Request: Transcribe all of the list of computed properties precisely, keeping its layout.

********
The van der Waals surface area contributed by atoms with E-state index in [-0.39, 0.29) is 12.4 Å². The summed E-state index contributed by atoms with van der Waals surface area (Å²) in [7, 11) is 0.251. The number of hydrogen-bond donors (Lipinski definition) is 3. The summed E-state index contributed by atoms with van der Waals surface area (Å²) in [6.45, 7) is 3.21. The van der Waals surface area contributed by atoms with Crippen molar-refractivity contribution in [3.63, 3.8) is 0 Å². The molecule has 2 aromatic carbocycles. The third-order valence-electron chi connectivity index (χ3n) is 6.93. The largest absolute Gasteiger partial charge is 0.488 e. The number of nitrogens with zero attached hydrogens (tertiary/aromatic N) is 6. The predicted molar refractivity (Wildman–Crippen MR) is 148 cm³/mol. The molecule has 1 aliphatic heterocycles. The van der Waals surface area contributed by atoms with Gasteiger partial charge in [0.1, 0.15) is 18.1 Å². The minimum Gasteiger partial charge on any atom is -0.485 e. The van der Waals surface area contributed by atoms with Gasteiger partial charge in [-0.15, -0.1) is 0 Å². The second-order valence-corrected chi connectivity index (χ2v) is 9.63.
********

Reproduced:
The van der Waals surface area contributed by atoms with E-state index in [-0.39, 0.29) is 12.4 Å². The summed E-state index contributed by atoms with van der Waals surface area (Å²) in [7, 11) is 0.251. The number of hydrogen-bond donors (Lipinski definition) is 3. The summed E-state index contributed by atoms with van der Waals surface area (Å²) in [6.45, 7) is 3.21. The van der Waals surface area contributed by atoms with Crippen molar-refractivity contribution in [3.63, 3.8) is 0 Å². The molecule has 2 aromatic carbocycles. The third-order valence-electron chi connectivity index (χ3n) is 6.93. The largest absolute Gasteiger partial charge is 0.488 e. The number of nitrogens with zero attached hydrogens (tertiary/aromatic N) is 6. The predicted molar refractivity (Wildman–Crippen MR) is 148 cm³/mol. The molecule has 1 aliphatic heterocycles. The van der Waals surface area contributed by atoms with Gasteiger partial charge in [0.1, 0.15) is 18.1 Å². The minimum Gasteiger partial charge on any atom is -0.485 e. The van der Waals surface area contributed by atoms with Gasteiger partial charge in [-0.15, -0.1) is 0 Å². The second-order valence-corrected chi connectivity index (χ2v) is 9.63.